I have even taught classes to 40 people on Zoom and called on people who I did not know because I could tell they had something they wanted to say.
The bottom line is that the way we communicate should take into account who we are communicating with and, if it’s a group, what the different needs of the individuals within the group are. The combination of links, texts, videos, sound, and documents, all being transferred at the same time amongst a group of people, can be fabulously rewarding, especially when these people know each other and are comfortable using the tools. Alternatively, it could be a tremendous train wreck when dealing with people who are not comfortable with these tools, not comfortable with each other, and not comfortable with themselves.

The highest quality communication occurs between people who are comfortable in their skins, not trying to win, but who each would like to take responsibility for the messages being transmitted and received.

A specific recommendation is that whenever setting up a video chat with a group, have everybody get on 15 minutes earlier so they can debug their setup if they have never been part of this group before. Expecting a meeting to start on time with remote participants who are inexperienced is foolish. Allowing enough time to debug the setup, spending the time to find out who you are speaking to, making sure that your head is in the right place, being sensitive, and adapting to other people’s needs all increase the likelihood of a successful two-way transmission.

This image was created by Howard Lieberman with the assistance of DALL-E-2, an AI software program.

Try hard to be flexible and adaptive, as different people have different communication preferences. Most companies standardize on one tool or another, and there are many choices besides email, chats, and video conferencing. Some companies prefer to use Slack, Microsoft Team, Google Meet, Facebook Messenger, WhatsApp, and FaceTime, and there are always new ones on the horizon.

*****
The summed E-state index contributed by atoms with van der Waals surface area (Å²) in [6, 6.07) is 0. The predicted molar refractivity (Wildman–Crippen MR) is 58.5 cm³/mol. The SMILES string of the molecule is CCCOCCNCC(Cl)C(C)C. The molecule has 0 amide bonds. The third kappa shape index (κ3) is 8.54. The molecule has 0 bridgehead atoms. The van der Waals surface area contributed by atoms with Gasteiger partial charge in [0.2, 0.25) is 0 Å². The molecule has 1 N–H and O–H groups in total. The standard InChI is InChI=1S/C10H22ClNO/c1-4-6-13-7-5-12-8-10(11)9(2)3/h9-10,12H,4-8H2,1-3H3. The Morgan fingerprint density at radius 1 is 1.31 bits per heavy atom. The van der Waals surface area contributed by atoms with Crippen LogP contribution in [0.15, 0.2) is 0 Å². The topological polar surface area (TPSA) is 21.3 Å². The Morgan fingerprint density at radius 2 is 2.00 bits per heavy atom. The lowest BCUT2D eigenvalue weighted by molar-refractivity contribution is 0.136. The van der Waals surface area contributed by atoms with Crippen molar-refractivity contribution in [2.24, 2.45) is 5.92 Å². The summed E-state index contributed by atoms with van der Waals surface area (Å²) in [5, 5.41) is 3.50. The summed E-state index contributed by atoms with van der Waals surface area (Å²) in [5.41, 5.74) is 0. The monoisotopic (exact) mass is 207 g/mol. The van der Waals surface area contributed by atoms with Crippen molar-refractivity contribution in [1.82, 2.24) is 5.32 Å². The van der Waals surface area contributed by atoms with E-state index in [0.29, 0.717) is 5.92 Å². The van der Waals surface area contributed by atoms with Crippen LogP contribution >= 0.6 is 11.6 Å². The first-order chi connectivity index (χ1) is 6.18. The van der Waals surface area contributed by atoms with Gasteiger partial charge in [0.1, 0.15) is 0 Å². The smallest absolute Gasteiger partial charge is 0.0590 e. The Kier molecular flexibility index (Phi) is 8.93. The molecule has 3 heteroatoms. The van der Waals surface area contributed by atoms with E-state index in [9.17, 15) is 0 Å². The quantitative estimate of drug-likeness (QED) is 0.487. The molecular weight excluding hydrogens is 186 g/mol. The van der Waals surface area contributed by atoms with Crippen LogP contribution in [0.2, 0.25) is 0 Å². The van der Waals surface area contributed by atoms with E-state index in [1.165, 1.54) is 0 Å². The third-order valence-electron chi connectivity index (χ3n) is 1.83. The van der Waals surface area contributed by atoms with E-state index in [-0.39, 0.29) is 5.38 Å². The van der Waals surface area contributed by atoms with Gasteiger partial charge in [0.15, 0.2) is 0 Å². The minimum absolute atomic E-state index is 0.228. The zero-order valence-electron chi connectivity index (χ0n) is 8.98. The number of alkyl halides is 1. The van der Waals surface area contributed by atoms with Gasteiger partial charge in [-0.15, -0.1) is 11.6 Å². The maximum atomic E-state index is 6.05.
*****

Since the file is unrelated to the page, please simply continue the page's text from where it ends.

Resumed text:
While we are talking about preferences, it is not only communication tools we need to be aware of. It is also what file type people prefer. For example, the top four types of files that people exchange are words, images, movies, and sounds.

In terms of words, there is always text, Word, Pages, HTML, and PDF. In terms of images, there are jpg, png, bmp, tiff, gif, and PDF again. For movies, we have MOV, AVI, mp4, and AVCHD, and for sound files, MP3s, WAV, and AIFF are the leading contenders. There are differences among them in size, resolution, sample rate, bit depth, and more.

To facilitate good communication, you need to ask what people want and what they are most comfortable with. Sometimes, both parties are trying to be so adaptive that they converge on suboptimal choices. It really depends on what both of you or the group want to accomplish and which tools they are using.

Do not assume. Ask. And try to be flexible. Although different files types can be made to be compatible, when there is a deadline, and there is always a deadline, preferences become extremely important. In fact, entire industries tend to converge on particular tools and formats so that they can move more quickly and be more responsive to requested changes. There are always changes requested, so allow enough time for revisions.

People have other things going on in their lives besides what they are communicating and exchanging files with you about, so allow more time than you think is needed.

Everyone is multitasking, and everyone is multi-dimensional, and everyone has preferences. If you want to communicate effectively, all participants have to take responsibility for the transmission. This can be complicated and also thrilling, so relax and be prepared to change when the circumstances demand it.